Monterey County California Genealogy and History

Monterey County: Biographies


"To assume the judicial ermine and wear it worthily requires the abandonment of all party bias and personal prejudice, a possession of educational qualifications, clean hands, and a pure heart." These words, a clear, concise summary of the attributes of the ideal jurist, are taken from Judge Alexander's reply, made in 1879 to a written request of one hundred leading citizens of Monterey County, of various political creeds, that he become a candidate for the position of Superior Judge. They are given here because they seem to reflect the character of the gentleman himself more truly than any lengthened description could do. Judge Alexander's pride in his profession, and the preservation of the purity of the judicial ermine, is with him the most sacred obligation.

John K. Alexander was born in Brandon, Rankin County, Miss., 1839, and at the age of fifteen years came with his mother, brother, and sister to Sacramento, Cal., to rejoin his father, who had preceded them five years before. Young Alexander entered the Sacramento Grammar School, which he attended until 1857, when he went to Calaveras County and worked in a gold mine (the Woodhouse Quartz Co.'s claim) for about one year. Here he earned his first money, and acquired the physical health and stamina so essential to success in any pursuit. Returning to Sacramento, he entered the High School, from which he graduated in two years, and served one term as Vice-Principal thereof. Immediately upon graduation he commenced the study of law in the office of Geo. R. Moore, studying later with the firm of Harrison & Estee. The adoption of the profession of law was no mere boyish whim, but a life-work entered upon gravely and seriously, with a clear conception of its intricacies, and a consciousness that it challenged the metal of the very best quality of mind. To this conviction was added the great determination to succeed. October 7, 1862, he was admitted to practice in the Supreme Court of the State upon motion of Morris M. Estee, after an examination in open court.

In 1863 he formed a partnership with his old instructor, Mr. Moore, which lasted until the latter's death Says a brilliant writer in speaking of his co-partnership: "Mr. Moore, who had watched with interest his partner's studious and painstaking qualities, had perfect confidence in his competence, and threw the burden of business upon him. This was of immense service to him. He came to owe much to Mr. Moore, whose advice and prompting greatly aided and stimulated his labors, while he studied, and which have greatly advantaged him at the bar, and on the bench." A two years' partnership with Hon. John W. Armstrong, which had been formed soon after Mr. Moore's death, was terminated in 1870 by the election of Judge Alexander to the office of District Attorney. At the completion of his term of office, and after a short vacation, in which a visit was made to the home of his boyhood, he formed a partnership with Hon. A. C. Freeman, the eminent law compiler and writer, which continued until failing health compelled Judge Alexander to remove, in 1874, to Salinas City, the county seat of Monterey County. Here, in 1879, he was induced to become a candidate for the position of Superior Judge, at the request, as before stated, of one hundred of the county's best citizens, irrespective of political bias. He was also nominated by the Democratic County Convention. He was re-elected in 1884, although the State and county went Republican for President—Judge Alexander being a Democrat.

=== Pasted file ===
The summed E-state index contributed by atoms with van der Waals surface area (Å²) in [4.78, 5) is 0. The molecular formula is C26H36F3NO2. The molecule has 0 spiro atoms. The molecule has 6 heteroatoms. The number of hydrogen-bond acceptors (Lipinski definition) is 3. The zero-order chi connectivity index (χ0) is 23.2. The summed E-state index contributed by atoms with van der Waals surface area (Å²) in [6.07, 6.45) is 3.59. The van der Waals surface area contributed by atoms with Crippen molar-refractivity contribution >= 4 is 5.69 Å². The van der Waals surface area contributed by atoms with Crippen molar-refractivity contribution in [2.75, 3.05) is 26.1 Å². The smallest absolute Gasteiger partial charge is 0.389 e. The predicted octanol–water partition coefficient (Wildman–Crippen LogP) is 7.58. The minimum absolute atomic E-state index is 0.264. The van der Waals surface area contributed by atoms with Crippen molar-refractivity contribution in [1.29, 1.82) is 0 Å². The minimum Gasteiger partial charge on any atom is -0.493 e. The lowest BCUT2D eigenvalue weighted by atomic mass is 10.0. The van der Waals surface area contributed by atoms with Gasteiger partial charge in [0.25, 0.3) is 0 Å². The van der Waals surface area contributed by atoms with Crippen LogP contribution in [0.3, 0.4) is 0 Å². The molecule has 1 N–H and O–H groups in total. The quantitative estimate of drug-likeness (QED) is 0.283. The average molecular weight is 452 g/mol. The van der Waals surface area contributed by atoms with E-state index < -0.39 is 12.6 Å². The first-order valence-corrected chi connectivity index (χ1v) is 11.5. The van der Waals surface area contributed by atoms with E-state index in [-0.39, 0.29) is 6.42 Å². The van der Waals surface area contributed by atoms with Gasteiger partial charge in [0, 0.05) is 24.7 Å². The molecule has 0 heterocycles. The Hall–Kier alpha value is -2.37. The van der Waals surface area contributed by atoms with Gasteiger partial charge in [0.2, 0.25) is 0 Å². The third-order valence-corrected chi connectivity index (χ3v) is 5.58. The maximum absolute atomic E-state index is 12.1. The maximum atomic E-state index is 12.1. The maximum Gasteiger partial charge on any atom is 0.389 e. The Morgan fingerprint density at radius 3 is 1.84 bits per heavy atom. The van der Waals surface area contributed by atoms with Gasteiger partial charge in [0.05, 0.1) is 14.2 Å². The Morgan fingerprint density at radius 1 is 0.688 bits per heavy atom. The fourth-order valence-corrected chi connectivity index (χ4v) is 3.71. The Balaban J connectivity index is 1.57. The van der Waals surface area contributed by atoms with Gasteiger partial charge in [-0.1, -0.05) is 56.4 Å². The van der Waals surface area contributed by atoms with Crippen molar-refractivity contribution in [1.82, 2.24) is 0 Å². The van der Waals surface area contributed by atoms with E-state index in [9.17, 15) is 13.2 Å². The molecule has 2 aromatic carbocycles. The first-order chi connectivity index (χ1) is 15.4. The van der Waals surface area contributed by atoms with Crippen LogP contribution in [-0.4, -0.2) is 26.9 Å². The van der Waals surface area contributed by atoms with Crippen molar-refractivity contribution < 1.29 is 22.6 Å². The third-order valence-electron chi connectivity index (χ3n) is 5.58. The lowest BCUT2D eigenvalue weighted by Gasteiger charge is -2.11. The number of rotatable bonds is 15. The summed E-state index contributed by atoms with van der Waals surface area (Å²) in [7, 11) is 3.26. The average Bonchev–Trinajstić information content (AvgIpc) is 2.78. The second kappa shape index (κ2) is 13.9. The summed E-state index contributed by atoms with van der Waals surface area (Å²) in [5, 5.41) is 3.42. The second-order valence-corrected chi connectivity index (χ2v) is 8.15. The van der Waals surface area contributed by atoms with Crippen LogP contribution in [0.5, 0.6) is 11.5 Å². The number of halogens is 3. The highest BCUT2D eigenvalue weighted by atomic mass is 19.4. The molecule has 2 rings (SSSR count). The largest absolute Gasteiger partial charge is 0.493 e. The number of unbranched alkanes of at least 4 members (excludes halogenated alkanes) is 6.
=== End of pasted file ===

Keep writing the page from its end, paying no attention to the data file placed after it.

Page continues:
A quiet and modest gentleman, with the unassuming manner characteristic of true nobility, Judge Alexander yet possesses a magnetic force which makes him always recognized as a power by his associates. Cautious, careful, and methodical, he is yet a man of dispatch. He has been peculiarly successful as a judge; very few of his judgments have been reversed, although many appeals have been taken from them. His charge to the jury in the murder trial of the people vs. Iams, which is given in full in the California Reports, is considered a fine legal paper, and was highly complimented by the Supreme Court in affirming Judge Alexander's decision. His charge to the jury in the case of E. T. Simmons vs. the Pacific Improvement Co., for $100,000 damages, is considered one of the ablest statements of law on the subject of "Probable Cause" that has ever emanated from an American jurist, and is a masterpiece of logic and pure, concise English.

After the separation of San Benito County from Monterey Judge Alexander was appointed a member of the commission to adjudicate the indebtedness of the counties. In July, 1888, the Los Angeles University conferred the degree of LL.D. upon him.

Judge Alexander was married, on the 2d of August, 1865, to Miss Sallie B. Carothers, at Petaluma, and has two sons. He has long been a member of the Masonic Order, being last Master of Salinas Lodge, No. 204, and a member of Salinas Chapter R. A. M., No. 59, of which he was recently elected and installed High Priest. He is also a member of the San Francisco Bar Association. His aged parents yet live on their farm, Laurel Ranch, near Menlo Park.

Source: Monterey County : its general features, resources, attractions, and inducements to investors and home seekers. Salinas, Calif.: E.S. Harrison, 1889, 89 pgs.